Waiting for 30th June

There have been many-sided arguments about the problems around National Register of Citizens (NRC) that is being updated in Assam for the first time since 1951, and its implications, especially for those who are socially profiled as illegal Bangladeshis. Updating the NRC is an attempt at bringing a closure to the vexed foreigners’ issue in Assam, an issue over which thousands have lost their lives in Assam. Even though there are many daunting challenges after the final consolidated NRC is published by the end of this year and there are many loose ends to tie. There is a commonsensical understanding that people whose name don’t appear on the NRC will be deported to Bangladesh; that is a hogwash, Indian government has not yet informed (even if informally) Bangladesh government that such an exercise has been taken up.

Though the official process of updating the NRC under the supervision of Supreme Court has started from 2015 it has been done with the mandate of tripartite Assam Accord 1985 signed by Government of India, Government of Assam and leaders of the Assam Movement. And in a rare moment, barring the Sangh Parivar, almost all organizations in Assam representing all ethnicities and communities, and political parties across the political spectrum were in agreement that there should be a fair and error-free NRC. Among various organizations, those representing the religious minority (of East Bengali origin) in Brahmaputra valley had also spent a tremendous amount of energy running awareness campaigns to educate people how to apply correctly for NRC updating. Religious minority (of East Bengali origin) are the ones for whom NRC is a matter of utmost importance as many believe that once they are recognized through NRC as legitimate citizens of India, their continued everyday harassment by chauvinist and xenophobic forces will cease. On the other hand, various organizations representing various tribes and other ethnicities of Assam wholeheartedly support the NRC process under the impression that such an arrangement will help identify illegal migrants who entered Assam post 24th March 1971 and settled the issue of illegal migrants once and for all – a cornerstone of Assam Accord.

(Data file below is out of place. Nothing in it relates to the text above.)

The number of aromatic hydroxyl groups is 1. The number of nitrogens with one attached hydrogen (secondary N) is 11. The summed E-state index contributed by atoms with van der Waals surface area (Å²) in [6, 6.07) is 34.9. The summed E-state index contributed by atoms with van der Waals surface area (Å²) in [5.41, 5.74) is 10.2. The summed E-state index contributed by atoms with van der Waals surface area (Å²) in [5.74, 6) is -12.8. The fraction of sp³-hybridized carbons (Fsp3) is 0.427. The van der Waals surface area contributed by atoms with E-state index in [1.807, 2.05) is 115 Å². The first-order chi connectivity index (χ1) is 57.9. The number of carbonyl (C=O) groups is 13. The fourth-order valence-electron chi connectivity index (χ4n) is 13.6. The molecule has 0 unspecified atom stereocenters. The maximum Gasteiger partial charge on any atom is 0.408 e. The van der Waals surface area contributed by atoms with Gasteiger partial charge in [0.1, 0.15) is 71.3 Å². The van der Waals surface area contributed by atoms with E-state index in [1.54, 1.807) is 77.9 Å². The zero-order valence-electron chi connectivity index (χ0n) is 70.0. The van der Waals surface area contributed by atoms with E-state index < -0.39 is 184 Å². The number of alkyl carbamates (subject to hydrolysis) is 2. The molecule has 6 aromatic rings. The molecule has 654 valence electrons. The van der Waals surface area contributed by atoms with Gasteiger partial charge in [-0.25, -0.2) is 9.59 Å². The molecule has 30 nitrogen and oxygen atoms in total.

It is a well documented historical fact that a large number of Muslim peasants from erstwhile East Bengal settled in Assam in early 20th century. But, over decades vested interests have tried to prove that their descendants today are illegal migrants. The rhetoric of “illegal” Muslim migrants flooding the region that is often parroted by rightwing groups is backed largely by what seems to be paranoid about the perceived growing numbers of Muslims, all of whom are assumed to be “illegal” migrants irrespective of when they or their ancestors settled in Assam.


Following Supreme Court directive a partial draft which included 1.9 crore names out of 3.29 crore who had applied for NRC was published on midnight of 31st December 2017. The complete draft of the NRC is slated to be published on 30th June 2018.